AV Report – October 18, 2019

Autonomous Anom-Olli

Matching the ongoing waves of autonomous vehicle development, a new self-operating shuttle will be hitting the testing tracks in the coming months—but the autonomous shuttle, named “Olli”, takes advantage of today’s trending tech in more ways than one.

Olli, developed between Pheonix, Ariz.-based Local Motors and AAA Northern California, is a completely 3D printed autonomous shuttle. The two companies have partnered with Contra Costa Transportation Authority for testing, taking advantage of the company’s GoMentum Station. The facility is the largest closed-course testing facility for connected and automated vehicles in the United States, featuring 2,100 acres in total and multiple zones and tracks.

Olli was developed to provide an innovative solution to San Francisco, Calif.’s “first mile, last mile” connection. The connection describes the beginning or end of an individual public transit trip; in most cases, on either end of a trip, the origin or destination may be difficult or impossible to access via a short walk. The gap in access to public transportation is known as the city’s “first mile, last mile” problem.

The shuttle features cognitive response technology and sensors, as well as an obstacle avoidance system. Olli will undergo a full year of testing in a multitude of scenarios including intersection crossing, interactions with pedestrians, and tunnel driving.

EV Expansion

Following the recent showcase of the Polestar 2 in Toronto, Ont., electric vehicle brand Polestar has announced its first-ever North American stores, to be located in Montreal, Que.; Toronto, Ont.; and Vancouver, B.C.

Partnering with Park Avenue Group, which has more than 20 dealerships of all brands under its umbrella, Polestar announced its very first store alongside the Polestar 2’s Montreal debut.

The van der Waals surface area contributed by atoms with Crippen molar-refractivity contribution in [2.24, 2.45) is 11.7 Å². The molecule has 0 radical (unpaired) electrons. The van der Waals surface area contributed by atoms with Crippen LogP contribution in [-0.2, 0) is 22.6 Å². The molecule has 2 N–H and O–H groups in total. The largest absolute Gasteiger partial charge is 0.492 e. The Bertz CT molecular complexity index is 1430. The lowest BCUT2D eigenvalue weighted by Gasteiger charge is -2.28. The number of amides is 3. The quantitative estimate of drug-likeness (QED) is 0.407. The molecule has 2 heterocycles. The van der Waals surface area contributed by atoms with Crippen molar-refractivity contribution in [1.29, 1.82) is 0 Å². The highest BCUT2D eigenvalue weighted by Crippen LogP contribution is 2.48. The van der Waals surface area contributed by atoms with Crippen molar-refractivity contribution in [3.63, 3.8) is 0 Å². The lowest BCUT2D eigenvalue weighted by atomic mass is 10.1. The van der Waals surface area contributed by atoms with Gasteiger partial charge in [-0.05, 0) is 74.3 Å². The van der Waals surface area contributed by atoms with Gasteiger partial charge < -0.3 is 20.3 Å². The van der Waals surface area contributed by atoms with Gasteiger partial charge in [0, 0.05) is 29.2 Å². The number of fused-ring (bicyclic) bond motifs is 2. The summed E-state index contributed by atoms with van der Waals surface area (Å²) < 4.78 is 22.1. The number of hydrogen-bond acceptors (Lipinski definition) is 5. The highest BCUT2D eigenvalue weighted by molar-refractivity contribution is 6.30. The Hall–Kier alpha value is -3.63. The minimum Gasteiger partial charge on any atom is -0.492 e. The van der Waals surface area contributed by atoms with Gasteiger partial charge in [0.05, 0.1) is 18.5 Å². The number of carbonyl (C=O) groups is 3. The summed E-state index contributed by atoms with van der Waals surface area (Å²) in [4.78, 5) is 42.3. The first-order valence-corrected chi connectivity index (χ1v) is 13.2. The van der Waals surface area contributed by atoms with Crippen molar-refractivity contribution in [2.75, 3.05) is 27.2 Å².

Established in 2017 and jointly owned by Volvo Car Group and Zhejiang Geely Holding, Polestar has yet to choose locations for any stores. Regardless, it said its facilities are scheduled to open next summer when the first Polestar 2 deliveries begin to roll out.

Polestar also said the Montreal, Toronto and Vancouver stores will be less like dealerships and more like boutiques. The facilities will be between 232 square metres and 278 sq. m. with a few vehicles on display and available for order.

The EV brand also announced that, after its Canadian stores open, it will begin pursuing a “strategically-placed” retail network in the United States. No further details were given.

Automakers in the Air

In an effort to rise above the rest, Porsche has announced that it has signed a memorandum of understanding with Boeing to develop a concept for a luxury electric-powered vertical takeoff and landing (eVTOL) aircraft.

The automaker, working alongside Boeing subsidiary Aurora Flight Sciences, aims to develop a working concept for an eVTOL aircraft—which essentially flies like a helicopter—in order to “explore the premium urban air mobility market and the extension of urban traffic into airspace.”

“Porsche is looking to enhance its scope as a sports car manufacturer by becoming a leading brand for premium mobility,” said Detlev von Platen, member of the executive board for sales and marketing at Porsche. “In the longer term, this could mean moving into the third dimension of travel. We are combining the strengths of two leading global companies to address a potential key market segment of the future.”

If the idea of flying EVs is fully realized one day, it could mean a Porsche-badged premium personal flying machine—likely coming with a hefty price tag.

Several other companies are currently pursuing flying car endeavours, including premium car producer Daimler, which recently invested in Volocopter, an all-electric air taxi startup.


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